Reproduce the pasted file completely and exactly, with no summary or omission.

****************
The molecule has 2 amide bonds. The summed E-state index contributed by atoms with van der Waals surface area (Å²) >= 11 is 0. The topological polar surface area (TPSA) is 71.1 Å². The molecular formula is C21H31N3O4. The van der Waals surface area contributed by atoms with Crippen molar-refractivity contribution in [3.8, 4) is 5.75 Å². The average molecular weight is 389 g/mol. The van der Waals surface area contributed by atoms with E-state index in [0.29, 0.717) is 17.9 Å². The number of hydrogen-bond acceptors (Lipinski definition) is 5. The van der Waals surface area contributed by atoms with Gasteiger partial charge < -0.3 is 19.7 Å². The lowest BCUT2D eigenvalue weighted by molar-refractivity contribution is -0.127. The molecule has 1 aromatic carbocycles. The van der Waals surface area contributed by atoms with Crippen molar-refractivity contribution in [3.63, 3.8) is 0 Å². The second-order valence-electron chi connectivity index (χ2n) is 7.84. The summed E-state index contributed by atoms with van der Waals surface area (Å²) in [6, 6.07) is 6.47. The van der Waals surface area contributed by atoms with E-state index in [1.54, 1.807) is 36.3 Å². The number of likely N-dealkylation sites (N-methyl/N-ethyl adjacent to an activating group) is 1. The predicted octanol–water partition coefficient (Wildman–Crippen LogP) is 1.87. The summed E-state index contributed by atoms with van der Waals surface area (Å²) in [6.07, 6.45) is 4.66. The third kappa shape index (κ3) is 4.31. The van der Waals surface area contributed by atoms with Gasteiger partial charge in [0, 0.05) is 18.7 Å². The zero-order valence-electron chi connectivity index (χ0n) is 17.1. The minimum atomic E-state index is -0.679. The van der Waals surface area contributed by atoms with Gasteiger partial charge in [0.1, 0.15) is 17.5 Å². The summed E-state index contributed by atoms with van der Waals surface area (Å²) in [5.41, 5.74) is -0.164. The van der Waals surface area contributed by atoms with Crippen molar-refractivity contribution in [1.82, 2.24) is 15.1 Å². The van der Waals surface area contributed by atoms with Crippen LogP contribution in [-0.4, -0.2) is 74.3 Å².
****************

The molecule has 2 amide bonds. The summed E-state index contributed by atoms with van der Waals surface area (Å²) >= 11 is 0. The topological polar surface area (TPSA) is 71.1 Å². The molecular formula is C21H31N3O4. The van der Waals surface area contributed by atoms with Crippen molar-refractivity contribution in [3.8, 4) is 5.75 Å². The average molecular weight is 389 g/mol. The van der Waals surface area contributed by atoms with E-state index in [0.29, 0.717) is 17.9 Å². The number of hydrogen-bond acceptors (Lipinski definition) is 5. The van der Waals surface area contributed by atoms with Gasteiger partial charge < -0.3 is 19.7 Å². The lowest BCUT2D eigenvalue weighted by molar-refractivity contribution is -0.127. The molecule has 1 aromatic carbocycles. The van der Waals surface area contributed by atoms with Crippen molar-refractivity contribution in [3.63, 3.8) is 0 Å². The second-order valence-electron chi connectivity index (χ2n) is 7.84. The summed E-state index contributed by atoms with van der Waals surface area (Å²) in [6, 6.07) is 6.47. The van der Waals surface area contributed by atoms with E-state index in [1.54, 1.807) is 36.3 Å². The number of likely N-dealkylation sites (N-methyl/N-ethyl adjacent to an activating group) is 1. The predicted octanol–water partition coefficient (Wildman–Crippen LogP) is 1.87. The summed E-state index contributed by atoms with van der Waals surface area (Å²) in [6.07, 6.45) is 4.66. The third kappa shape index (κ3) is 4.31. The van der Waals surface area contributed by atoms with Gasteiger partial charge in [0, 0.05) is 18.7 Å². The zero-order valence-electron chi connectivity index (χ0n) is 17.1. The minimum atomic E-state index is -0.679. The van der Waals surface area contributed by atoms with Gasteiger partial charge in [0.1, 0.15) is 17.5 Å². The summed E-state index contributed by atoms with van der Waals surface area (Å²) in [5.41, 5.74) is -0.164. The van der Waals surface area contributed by atoms with Crippen molar-refractivity contribution in [1.82, 2.24) is 15.1 Å². The van der Waals surface area contributed by atoms with Crippen LogP contribution in [-0.4, -0.2) is 74.3 Å².